Enstitute wants to remake higher education, right now

We are all aware of the hacker dropout archetype — Bill Gates, Mark Zuckerberg, Steve Jobs — brainiacs that changed the world without a sheepskin. But is a college education now becoming optional? Are there ways to become involved in business that don’t involve reading Shakespeare or dissecting frogs?

Other cultures — notably Germany — have invested in the development of apprenticeship programs, creating a path for young people to transition from secondary education directly into the business context, especially in manufacturing companies, but also in other parts of the business world. The United States has not traditionally had official programs underwritten by federal or local governments to fill that role, and instead, the nom has been for young people to either attend college or to apply for lower-skilled jobs right out of high school, and receiving on-the-job training that might lead to becoming a skilled worker, and transitioning in some cases into the professional ranks. But that latter path is increasingly rare, as less work in the US is manual and low-skilled at the outset.

At the same time, the costs of college in the US has skyrocketed, growing 40% between 2000 and 2012. College students can easily leave school owing hundreds of thousands of dollars in loans. What are the alternatives?

One enterprising young woman, Sarah Hansen, wanted to start a business instead of going to college, so she auctioned off 10% of her salary for ten years instead, raising $125,000. She sent email to 1000 investors on Angel.co, and secured the bet with equity in the business she’s starting. Pretty smart. But it might not be scalable for the millions of young people out there who would like to working, instead of spending four years and hundreds of thousands on college.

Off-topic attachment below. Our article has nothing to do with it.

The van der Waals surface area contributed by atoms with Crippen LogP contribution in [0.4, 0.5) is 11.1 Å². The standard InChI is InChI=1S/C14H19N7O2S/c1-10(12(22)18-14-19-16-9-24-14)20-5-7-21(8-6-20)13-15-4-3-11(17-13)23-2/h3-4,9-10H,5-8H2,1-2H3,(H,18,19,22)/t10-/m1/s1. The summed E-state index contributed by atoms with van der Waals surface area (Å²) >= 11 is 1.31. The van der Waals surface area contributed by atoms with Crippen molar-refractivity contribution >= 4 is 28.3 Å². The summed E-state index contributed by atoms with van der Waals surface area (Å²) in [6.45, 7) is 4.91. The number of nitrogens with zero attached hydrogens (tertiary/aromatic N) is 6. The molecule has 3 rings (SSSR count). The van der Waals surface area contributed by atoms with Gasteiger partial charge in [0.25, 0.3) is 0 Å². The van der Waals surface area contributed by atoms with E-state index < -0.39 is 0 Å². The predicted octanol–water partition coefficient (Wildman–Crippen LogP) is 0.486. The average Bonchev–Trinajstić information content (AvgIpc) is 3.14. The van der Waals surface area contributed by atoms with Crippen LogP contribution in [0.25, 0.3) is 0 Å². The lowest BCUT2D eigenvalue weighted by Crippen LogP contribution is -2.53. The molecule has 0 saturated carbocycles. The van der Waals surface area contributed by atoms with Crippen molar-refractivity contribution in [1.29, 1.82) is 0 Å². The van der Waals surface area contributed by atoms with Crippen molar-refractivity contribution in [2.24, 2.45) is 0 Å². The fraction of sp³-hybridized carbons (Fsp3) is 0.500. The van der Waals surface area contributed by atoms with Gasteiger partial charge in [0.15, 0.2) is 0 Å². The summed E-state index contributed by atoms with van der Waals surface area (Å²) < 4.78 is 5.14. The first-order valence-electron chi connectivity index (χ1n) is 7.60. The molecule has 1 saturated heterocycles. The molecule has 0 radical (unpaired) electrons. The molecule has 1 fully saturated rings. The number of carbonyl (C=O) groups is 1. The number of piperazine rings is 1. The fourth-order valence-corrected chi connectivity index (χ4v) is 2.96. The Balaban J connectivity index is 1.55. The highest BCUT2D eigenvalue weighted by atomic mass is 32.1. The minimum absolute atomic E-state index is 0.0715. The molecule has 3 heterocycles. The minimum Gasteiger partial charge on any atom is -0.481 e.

Forget the idea that businesses should reform themselves to create 21st century apprenticeship programs: that would make too much sense. Luckily, some young people have come up with an alternative, called Enstitute. Shaila Ittycheria and Kane Sarhan founded Enstitute, as a two year eductional program based on ‘learning by doing’. The student work full-time in a New York based tech start-up (and next year, media, advertising, and non-profit companies, too), and also cram in eight hours a week of more conventional college-style education in reading, ‘riting, and ‘rithmetic. But the core feature of the program is working as an apprentice for a specific ‘master’, and not as yet-another-intern getting bagels and coffee for the weekly status meeting:

Hanah Seligson, The Apprentices of a Digital Age

Students train under a master, in the way that many trade professions have operated for centuries. “It’s a level of experience that an intern never sees,” Ms. Ittycheria says.

For participating companies, the program offers cheap, talented labor for a much longer period than a typical internship. But the fellows are betting that their minimal wages will turn into full-time jobs once they complete the program — perhaps even at the very company where they apprenticed.

Nine of the fellows have attended at least one year of college, and three are college graduates. Most say they do not plan to return to school. But what will the apprentices miss if they forgo the four-year period of intellectual exploration and cultural knowledge that college is meant to provide? Defenders of higher education argue that college students gain important knowledge as well as critical-thinking skills that are crucial to a meaningful life and career.

The Enstitute’s founders contend that their program does teach critical thinking, but in different ways. “They are not debating Chaucer; they are debating product features,” says Mr. Sarhan, who graduated from Pace University. “But it’s the same idea of how do I write down and communicate an argument.”

Enstitute does offer a semiformal curriculum, requiring eight hours a week on topics like finance, branding, computer programming and graphic design, as well as English, sociology, and history, the content of which comes largely from online courses. The fellows also receive writing assignments every six weeks; outside academics and experts edit and review the work for writing style and grammar. Many fellows choose a less technical track for their course work and study subjects like Japanese culture or the poetry of Keats.

Based on their living arrangements, it would be easy to mistake the fellows for traditional college students. They share a large loft space at 11 Stone Street, near the southern tip of Manhattan. There are two to four beds to a room and three shared bathrooms, and the fellows share cleaning duties.

Most socializing takes place in a sparsely decorated common space, and around a large banquet-type table. Dinners are usually prepared and eaten communally. Twice a week, established entrepreneurs come to dinner, give an informal talk and take questions.